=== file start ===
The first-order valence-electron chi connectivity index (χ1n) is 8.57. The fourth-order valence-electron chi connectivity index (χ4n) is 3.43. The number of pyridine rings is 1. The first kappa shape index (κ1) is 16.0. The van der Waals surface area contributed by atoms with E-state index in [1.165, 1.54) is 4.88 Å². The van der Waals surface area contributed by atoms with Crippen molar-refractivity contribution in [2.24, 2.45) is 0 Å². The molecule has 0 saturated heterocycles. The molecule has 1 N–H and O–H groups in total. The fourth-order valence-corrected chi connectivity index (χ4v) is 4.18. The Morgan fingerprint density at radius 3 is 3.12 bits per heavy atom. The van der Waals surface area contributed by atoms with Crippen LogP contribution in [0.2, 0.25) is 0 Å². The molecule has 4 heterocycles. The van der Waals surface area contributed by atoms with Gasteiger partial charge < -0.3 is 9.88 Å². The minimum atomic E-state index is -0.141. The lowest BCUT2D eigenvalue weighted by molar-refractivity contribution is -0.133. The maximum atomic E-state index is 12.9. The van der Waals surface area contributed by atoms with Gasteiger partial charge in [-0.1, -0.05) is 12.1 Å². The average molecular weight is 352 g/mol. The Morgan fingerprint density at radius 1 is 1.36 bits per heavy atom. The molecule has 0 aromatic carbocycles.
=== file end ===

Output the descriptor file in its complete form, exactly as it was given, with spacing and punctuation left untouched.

The first-order valence-electron chi connectivity index (χ1n) is 8.57. The fourth-order valence-electron chi connectivity index (χ4n) is 3.43. The number of pyridine rings is 1. The first kappa shape index (κ1) is 16.0. The van der Waals surface area contributed by atoms with E-state index in [1.165, 1.54) is 4.88 Å². The van der Waals surface area contributed by atoms with Crippen molar-refractivity contribution in [2.24, 2.45) is 0 Å². The molecule has 0 saturated heterocycles. The molecule has 1 N–H and O–H groups in total. The fourth-order valence-corrected chi connectivity index (χ4v) is 4.18. The Morgan fingerprint density at radius 3 is 3.12 bits per heavy atom. The van der Waals surface area contributed by atoms with Crippen LogP contribution in [0.2, 0.25) is 0 Å². The molecule has 4 heterocycles. The van der Waals surface area contributed by atoms with Gasteiger partial charge < -0.3 is 9.88 Å². The minimum atomic E-state index is -0.141. The lowest BCUT2D eigenvalue weighted by molar-refractivity contribution is -0.133. The maximum atomic E-state index is 12.9. The van der Waals surface area contributed by atoms with Gasteiger partial charge in [-0.1, -0.05) is 12.1 Å². The average molecular weight is 352 g/mol. The Morgan fingerprint density at radius 1 is 1.36 bits per heavy atom. The molecule has 0 aromatic carbocycles.